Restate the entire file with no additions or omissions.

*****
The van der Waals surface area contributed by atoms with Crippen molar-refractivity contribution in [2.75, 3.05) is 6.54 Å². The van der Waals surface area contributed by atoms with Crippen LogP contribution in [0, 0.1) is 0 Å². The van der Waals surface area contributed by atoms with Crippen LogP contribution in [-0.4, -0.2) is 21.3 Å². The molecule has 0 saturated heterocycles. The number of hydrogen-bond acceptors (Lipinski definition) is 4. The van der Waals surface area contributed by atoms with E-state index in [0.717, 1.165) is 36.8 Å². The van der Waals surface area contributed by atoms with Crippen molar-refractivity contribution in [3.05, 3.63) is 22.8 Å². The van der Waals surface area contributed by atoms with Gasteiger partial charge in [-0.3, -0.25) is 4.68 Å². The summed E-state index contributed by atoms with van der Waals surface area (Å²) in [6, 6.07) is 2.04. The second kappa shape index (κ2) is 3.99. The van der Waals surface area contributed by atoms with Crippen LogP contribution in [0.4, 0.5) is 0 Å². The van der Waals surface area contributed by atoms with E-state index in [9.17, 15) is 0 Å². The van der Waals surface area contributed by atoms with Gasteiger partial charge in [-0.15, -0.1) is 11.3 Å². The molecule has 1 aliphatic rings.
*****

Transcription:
The van der Waals surface area contributed by atoms with Crippen molar-refractivity contribution in [2.75, 3.05) is 6.54 Å². The van der Waals surface area contributed by atoms with Crippen LogP contribution in [0, 0.1) is 0 Å². The van der Waals surface area contributed by atoms with Crippen LogP contribution in [-0.4, -0.2) is 21.3 Å². The molecule has 0 saturated heterocycles. The number of hydrogen-bond acceptors (Lipinski definition) is 4. The van der Waals surface area contributed by atoms with E-state index in [0.717, 1.165) is 36.8 Å². The van der Waals surface area contributed by atoms with Crippen molar-refractivity contribution in [3.05, 3.63) is 22.8 Å². The van der Waals surface area contributed by atoms with Gasteiger partial charge in [-0.3, -0.25) is 4.68 Å². The summed E-state index contributed by atoms with van der Waals surface area (Å²) in [6, 6.07) is 2.04. The second kappa shape index (κ2) is 3.99. The van der Waals surface area contributed by atoms with Crippen LogP contribution in [0.4, 0.5) is 0 Å². The van der Waals surface area contributed by atoms with E-state index in [9.17, 15) is 0 Å². The van der Waals surface area contributed by atoms with Gasteiger partial charge in [-0.15, -0.1) is 11.3 Å². The molecule has 1 aliphatic rings.